So you are stumbling into what I consider a larger topic on the scope of what CM handles. I can assure you, that there are going to be as many opinions on this as people, but I’ll do my best to outline things from my perspective, which are my own my own yadda yadda yadda…
While I’ve not heard the term “inside vs outside configuration”, I’m going to assume it’s explicitly referring to the scope of CM, and what you intend to (or even can) manage with it.
Here’s the TLDR version: The scope of what I’ll call “traditional CM” (ala Chef/Puppet) is going to be directly related to the maturity and scale of your DevOps model, or more specifically: where you are in your “cattle vs pets” journey (which is not exactly the same but really tightly coupled).
Ready to get fun?
Right now you have pets. Lots and lots of pet servers that need configurations, patching, tweaking, etc. I’ll assume almost exclusively as you’re looking at CI with great interest.
As you start to declare configurations and standardize servers, you are going to start down the path of shifting from pets to cattle: things that are never taken care of, but rather replaced. It will start simple with web servers, app servers, but legacy systems and most databases servers will sit firmly in the realm of pets … even if you do manage large aspects of them with CM.
At this phase in the journey your CM usage will be massive … touching nearly everything. Yes: Puppet and Chef can deploy the entire server soup to nuts, but it will take hooks to other tools (remember I mentioned Foreman? That has an AWS/Azure provision-er so it can create servers for you then kick off the Chef/Puppet run). THings will be good and you’re going to do very well with it.
To be honest … within the MS ecosystem this is about as far as most get … but our Linux brethren have already evolved passed this. Lets talk scenario:
see what’s going to start happening is things like Azure ARM and AWS Cloud Formation start a shift in thinking: remember images? You may have heard Snover say the “golden image is dead” … but “long live the image”. See, spinning up a server then pushing a recipee/puppet manifest/dsc mof still means your servers will take minutes to be ready. 15+. This sounds decent now … but eventually you’re going to start falling in love the idea of pre-baked images again. Machines that boot in 10 seconds ready to go. This will be especially good for all that “auto scale out” you hear about. As you continue down this “go faster” path you’ll be gin to realise: you dont need CM after the box is deployed … they’re cattle after all. You just need the images perfect then you provide a huge list for people to use.
Suddenly chef and puppet retract. All they are doing is helping you build images and commit them to AWS/VMware where ever, oh and still handling that really complex stuff that can’t really live as an image very well (yet, you’ll get better and the toolsd will get better … and it will happen).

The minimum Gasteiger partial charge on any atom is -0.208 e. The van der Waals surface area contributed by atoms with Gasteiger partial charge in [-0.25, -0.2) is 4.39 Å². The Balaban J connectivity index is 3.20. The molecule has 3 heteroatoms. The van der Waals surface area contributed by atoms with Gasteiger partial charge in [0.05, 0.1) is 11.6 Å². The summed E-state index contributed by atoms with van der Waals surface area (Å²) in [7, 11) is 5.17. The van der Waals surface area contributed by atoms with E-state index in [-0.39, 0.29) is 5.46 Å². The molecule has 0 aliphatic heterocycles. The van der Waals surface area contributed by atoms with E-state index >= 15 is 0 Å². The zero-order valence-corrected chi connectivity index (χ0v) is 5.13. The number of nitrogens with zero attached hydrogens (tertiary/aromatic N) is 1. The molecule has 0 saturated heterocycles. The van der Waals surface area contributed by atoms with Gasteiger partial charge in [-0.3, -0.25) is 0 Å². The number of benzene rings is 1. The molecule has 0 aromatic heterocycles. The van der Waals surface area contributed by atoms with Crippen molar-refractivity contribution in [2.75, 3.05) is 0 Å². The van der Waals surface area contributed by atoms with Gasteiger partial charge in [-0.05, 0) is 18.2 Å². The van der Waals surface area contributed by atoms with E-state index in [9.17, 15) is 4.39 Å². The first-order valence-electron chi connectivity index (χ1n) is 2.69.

Then you hit your next realization: if all im doing is building images … why do I need DSC or any kind of declarative language at all? That thing that sounds awesome now becomes … overhead. I dont want to train people in a new language … just let them make a stupid PowerShell/bash script and build the image. It only has to build once … then the image is stored. Suddenly that invaluable CM tool that started you on this journey is a hindrance… except for those big massive oracle/mysql databases … still insanely valuable there.
As you continue to mature that container thing will happen. See at some point (if it hasn’t started already) your devs will want to build their app and test it locally then ship that finished thing. It’s way easier that way … but CM is going to fall flat and hard to handle this. You’re going to start looking into Azure Service Fabric, or Kubernetes clusters, or HashiCorp tools to start helping you out. And as you start to understand the role of schedulers and service discovery you’re going to realize something huge: that stuff helps with the legacy apps, too.
By the end of your journey you will likely still have some Puppet/Chef but in a way you’ll be right back where you started: very little of it covering very little (basically it manages only the lowest layer of your now hugely abstracted cloud). So it’s use is like a bell curve.
So why is this relevant to your question of “inside outside configuration”? Because in my never humble opinion: the difference answers you get are due to the where said person is in their own DevOps delivery model journey.
It sounds like you like the Chef product: move on it. Just because I’m predicting a fade in/fade out doesn’t mean it’s not a path worth taking. It starts some wonderful things in motion.